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The Film Experience™ was created by Nathaniel R


 Gemini, Cinephile, Actressexual. Also loves cats. All material herein is written and copyrighted by him, unless otherwise noted. twitter | facebook | pinterest | tumblr | letterboxd

 

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Friday
Aug152014

Nicole's Return. The Dates Are Ever Changing.

When will our beloved Kidman return to us? For someone who works so consistently, doesn't it seem like it's hard to find Nicole Kidman in a movie theater? Grace of Monaco keeps threatening to arrive but never does leaving us to wonder if it will ever play in regular movie theaters after its shaming at Cannes (that place can be brutal). Any big dreams for the quality of Paddington (it comes from charming source material at least) her Christmas film, have been dashed by that hateful slapstick trailer and Colin Firth's exit as the voice. The wait is soon over though. For those of you who missed The Railway Man in theaters, it's just out on DVD and Blu-Ray. [Warning: Nicole's part is small enough that when the climax arrives, she's literally a blurry figure in the background.]

 

Next up though is the thriller Before I Go To Sleep which has a new poster (above) and a new release date: Halloween to be exact. Let's just hope it's better than The Invasion or Trespass. (It's apparently really hard to make a good thriller post-Hitchcock because not that many filmmakers are skilled at making them.)

After that picture all us Kidmaniacs will wait again for her other completed films to play the release date shell game. Most promising by far is Werner Herzog's Gertrud Bell biopic Queen of the Desert both because Herzog is an amazing director (another feather in Kidman's auteur-fetish cap!) and because the role is big and central. Unfortunately, it doesn't look like Queen of the Desert is doing the fall festival circuit so maybe they're waiting until 2015?

CAST THIS!
This is one of those stories that was so obviously a Film Experience type of story that I pretended to myself that I'd already covered it on the blog. Like those dreams you have where you already went to class or work so there's no need to jump up and go when you wake up! Nicole Kidman and Reese Witherspoon are now attached to the film adaptation of Liane Moriarty's comic best seller Big Little Lies about a group of three mothers whose kids are in the same Kindergarten class in a beautiful Australian seaside town (with secrets, natch). A sprained ankle sets off a series of events which eventually leads to a school riot and a murder. There are three major characters (and apparently a lot of broadly drawn but possibly scene-stealing supporting casts). No word yet on which of the moms Nicole & Reese are planning to play but obviously a third star will be joining them.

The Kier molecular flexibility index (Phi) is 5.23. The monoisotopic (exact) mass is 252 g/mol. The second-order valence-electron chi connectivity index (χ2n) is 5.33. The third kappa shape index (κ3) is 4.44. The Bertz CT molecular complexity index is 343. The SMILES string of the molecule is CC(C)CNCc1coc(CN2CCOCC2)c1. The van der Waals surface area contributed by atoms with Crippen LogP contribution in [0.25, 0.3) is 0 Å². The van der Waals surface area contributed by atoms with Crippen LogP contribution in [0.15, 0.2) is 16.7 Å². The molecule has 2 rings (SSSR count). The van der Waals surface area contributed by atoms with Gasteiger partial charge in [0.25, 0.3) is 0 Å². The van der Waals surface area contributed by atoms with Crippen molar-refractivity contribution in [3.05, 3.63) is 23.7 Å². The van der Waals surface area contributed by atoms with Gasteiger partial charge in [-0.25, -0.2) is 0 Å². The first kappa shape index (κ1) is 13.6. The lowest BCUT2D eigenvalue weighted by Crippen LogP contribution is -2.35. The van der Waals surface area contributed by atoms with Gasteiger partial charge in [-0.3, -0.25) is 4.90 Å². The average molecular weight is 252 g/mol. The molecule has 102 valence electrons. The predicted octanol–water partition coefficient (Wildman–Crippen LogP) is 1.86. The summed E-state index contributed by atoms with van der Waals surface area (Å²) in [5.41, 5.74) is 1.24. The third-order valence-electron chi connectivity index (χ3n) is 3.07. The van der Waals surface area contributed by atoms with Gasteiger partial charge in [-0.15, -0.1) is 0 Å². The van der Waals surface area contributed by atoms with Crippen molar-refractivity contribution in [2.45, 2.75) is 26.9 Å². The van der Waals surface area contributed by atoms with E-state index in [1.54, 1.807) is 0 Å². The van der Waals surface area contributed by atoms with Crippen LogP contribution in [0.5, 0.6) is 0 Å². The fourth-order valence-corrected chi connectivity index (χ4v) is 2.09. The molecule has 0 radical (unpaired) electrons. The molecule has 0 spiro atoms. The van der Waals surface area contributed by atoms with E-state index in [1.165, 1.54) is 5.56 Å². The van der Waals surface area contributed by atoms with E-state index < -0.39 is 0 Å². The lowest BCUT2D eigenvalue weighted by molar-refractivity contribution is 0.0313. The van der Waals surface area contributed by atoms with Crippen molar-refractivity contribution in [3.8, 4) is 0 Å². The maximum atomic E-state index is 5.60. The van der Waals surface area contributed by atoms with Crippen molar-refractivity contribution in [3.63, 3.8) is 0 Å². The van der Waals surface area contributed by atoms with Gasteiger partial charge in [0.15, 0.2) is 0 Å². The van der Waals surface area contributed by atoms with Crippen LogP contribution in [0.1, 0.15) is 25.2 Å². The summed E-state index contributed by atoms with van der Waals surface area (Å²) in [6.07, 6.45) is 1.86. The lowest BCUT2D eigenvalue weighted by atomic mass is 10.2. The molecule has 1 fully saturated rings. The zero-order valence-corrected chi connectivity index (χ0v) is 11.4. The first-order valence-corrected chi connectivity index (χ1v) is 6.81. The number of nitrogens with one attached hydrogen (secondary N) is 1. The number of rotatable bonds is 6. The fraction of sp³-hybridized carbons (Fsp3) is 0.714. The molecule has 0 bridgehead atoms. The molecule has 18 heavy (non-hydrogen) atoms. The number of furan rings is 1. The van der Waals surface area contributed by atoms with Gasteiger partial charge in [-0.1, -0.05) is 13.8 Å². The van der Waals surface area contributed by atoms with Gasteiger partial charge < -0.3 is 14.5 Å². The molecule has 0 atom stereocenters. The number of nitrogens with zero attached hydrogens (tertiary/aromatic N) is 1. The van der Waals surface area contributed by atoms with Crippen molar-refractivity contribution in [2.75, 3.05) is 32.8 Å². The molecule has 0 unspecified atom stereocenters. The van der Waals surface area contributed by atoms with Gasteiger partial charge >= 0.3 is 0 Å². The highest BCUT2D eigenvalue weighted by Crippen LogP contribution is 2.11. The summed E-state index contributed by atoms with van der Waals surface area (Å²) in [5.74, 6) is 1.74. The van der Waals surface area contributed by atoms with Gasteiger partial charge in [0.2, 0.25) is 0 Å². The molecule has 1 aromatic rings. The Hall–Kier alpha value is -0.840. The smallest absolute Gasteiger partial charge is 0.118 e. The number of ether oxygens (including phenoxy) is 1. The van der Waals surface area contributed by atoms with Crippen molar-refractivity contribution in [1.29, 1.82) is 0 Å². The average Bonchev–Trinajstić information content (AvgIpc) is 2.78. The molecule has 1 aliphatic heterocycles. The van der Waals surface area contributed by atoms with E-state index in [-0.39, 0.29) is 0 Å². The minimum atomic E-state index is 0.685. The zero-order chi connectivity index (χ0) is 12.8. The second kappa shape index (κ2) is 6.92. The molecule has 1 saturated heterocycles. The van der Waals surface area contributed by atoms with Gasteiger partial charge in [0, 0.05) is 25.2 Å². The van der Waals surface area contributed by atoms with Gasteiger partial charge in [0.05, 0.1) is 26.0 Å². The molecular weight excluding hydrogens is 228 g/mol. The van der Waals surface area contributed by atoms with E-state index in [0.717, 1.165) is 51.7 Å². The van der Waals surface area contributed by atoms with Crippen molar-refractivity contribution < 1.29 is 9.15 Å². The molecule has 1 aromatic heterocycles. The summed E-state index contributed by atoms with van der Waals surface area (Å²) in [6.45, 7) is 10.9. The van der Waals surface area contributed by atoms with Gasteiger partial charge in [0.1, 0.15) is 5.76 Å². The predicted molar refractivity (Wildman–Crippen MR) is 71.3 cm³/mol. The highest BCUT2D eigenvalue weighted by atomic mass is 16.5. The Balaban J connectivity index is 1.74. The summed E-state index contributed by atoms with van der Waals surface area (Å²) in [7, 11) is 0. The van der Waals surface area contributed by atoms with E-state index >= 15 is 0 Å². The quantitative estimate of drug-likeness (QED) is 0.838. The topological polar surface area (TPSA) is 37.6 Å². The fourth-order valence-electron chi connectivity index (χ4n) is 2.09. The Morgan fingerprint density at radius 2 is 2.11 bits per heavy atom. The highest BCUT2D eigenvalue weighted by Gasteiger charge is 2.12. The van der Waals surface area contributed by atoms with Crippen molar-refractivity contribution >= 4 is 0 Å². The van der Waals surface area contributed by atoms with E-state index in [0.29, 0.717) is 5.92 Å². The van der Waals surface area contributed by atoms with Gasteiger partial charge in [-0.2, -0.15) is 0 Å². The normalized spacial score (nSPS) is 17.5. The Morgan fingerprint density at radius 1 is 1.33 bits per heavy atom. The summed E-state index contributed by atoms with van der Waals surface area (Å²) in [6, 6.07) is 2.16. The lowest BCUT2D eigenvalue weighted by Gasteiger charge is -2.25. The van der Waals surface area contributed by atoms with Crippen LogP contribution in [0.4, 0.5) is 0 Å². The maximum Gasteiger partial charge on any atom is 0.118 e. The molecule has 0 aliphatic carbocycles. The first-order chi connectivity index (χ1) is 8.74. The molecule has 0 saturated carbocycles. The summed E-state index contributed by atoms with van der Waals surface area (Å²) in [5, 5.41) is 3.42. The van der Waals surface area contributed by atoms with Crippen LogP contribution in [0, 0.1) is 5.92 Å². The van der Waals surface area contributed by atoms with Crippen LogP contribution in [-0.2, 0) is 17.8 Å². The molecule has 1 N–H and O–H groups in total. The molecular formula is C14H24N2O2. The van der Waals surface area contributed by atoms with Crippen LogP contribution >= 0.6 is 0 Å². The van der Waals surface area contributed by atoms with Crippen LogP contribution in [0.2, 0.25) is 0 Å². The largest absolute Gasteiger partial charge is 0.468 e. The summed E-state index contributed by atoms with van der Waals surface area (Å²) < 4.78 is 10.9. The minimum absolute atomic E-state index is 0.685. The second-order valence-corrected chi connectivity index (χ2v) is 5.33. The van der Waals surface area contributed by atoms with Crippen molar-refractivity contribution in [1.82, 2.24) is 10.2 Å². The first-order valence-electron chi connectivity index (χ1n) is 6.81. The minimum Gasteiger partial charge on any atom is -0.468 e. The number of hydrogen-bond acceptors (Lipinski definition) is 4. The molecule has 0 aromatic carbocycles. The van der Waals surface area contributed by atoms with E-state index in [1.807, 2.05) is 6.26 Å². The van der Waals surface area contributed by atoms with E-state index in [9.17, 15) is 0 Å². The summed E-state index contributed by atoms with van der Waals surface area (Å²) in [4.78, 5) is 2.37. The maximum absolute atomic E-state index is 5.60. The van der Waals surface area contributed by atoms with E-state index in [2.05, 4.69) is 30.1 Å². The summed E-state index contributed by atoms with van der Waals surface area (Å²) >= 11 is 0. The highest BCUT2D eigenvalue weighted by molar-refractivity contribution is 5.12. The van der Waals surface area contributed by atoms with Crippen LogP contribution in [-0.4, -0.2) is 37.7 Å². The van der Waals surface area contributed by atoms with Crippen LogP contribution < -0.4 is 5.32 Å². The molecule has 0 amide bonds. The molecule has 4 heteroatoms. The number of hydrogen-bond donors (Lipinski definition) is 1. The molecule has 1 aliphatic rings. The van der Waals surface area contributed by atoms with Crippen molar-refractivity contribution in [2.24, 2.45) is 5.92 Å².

These are the characters...

Madeline: gleefully extroverted, fashionable, and still a "glittery girl" at 40. Her broken Dolce & Gabbana heel sets the plot in motion. She's happily married but still having trouble with her ex and his younger "new age-y" wife
Celeste: a nervous very beautiful mom with twins, who is married to a wealthy man
Jane: shy, plain and uncomfortable in her own skin. New in town but Madeline and Celeste befriend this single mom when her son gets in trouble the very first day of school

YOU KNOW YOU WANT TO PICK THEIR ROLES FOR THEM AND ADD A THIRD ACTRESS IN THE COMMENTS!

Let's just pray this wasn't doesn't go the way of The Danish Girl which Nicole was attached to for quite some time until development hell took it from her plate. The film is still trying to get made but instead of an actress in the transgender lead role it's now Eddie Redmayne with his Les Miz director Tom Hooper guiding him through the transformation. 

Thursday
Aug142014

Tim's Toons: Remembering Williams & Bacall in animation

Tim here. In case you’re just tuning in, it’s been a brutal week for celebrity deaths (and in the world at large, but let’s not start getting into that or I’ll be too depressed to function). Nathaniel has already written lovely pieces remembering both Robin Williams and Lauren Bacall, so I hope you’ll permit me to go much smaller, to share with you a couple of animated curios paying tribute to those stars’ respective gifts.

Befitting a great vocal contortionist, Williams played several parts in animated films over the years, most famously Aladdin in 1992, though that wasn’t his first (he was in FernGully: The Last Rainforest earlier the same year, as I expect readers born within a very narrow window of years know well, while everyone else is wondering “FernWhat?”). And even that wasn’t his very first brush with animation, which I believe was his part in a short movie that played at what was then called the Disney-MGM Studios theme park at Walt Disney World, in an attraction demonstrating, broadly, how the animation process works. It’s a short film called “Back to Neverland”; several bootlegs are available on YouTube, of which the best one I could find is here. Pending Disney’s lawyers marching through with their cease-and-desists, of course

It’s playful nonsense, with most of its charm coming from the interplay between Williams and Walter Cronkite at his most warmly authoritative, of course. Though the animated sequence is awfully sweet itself, I’ve always found, with Williams keeping the manic energy dialed down and instead simply stressing the sweetness and innocence of the character. It’s a lovely and gentle performance, all childlike joy and heart, and one of my favorite bits of Williams ephemera.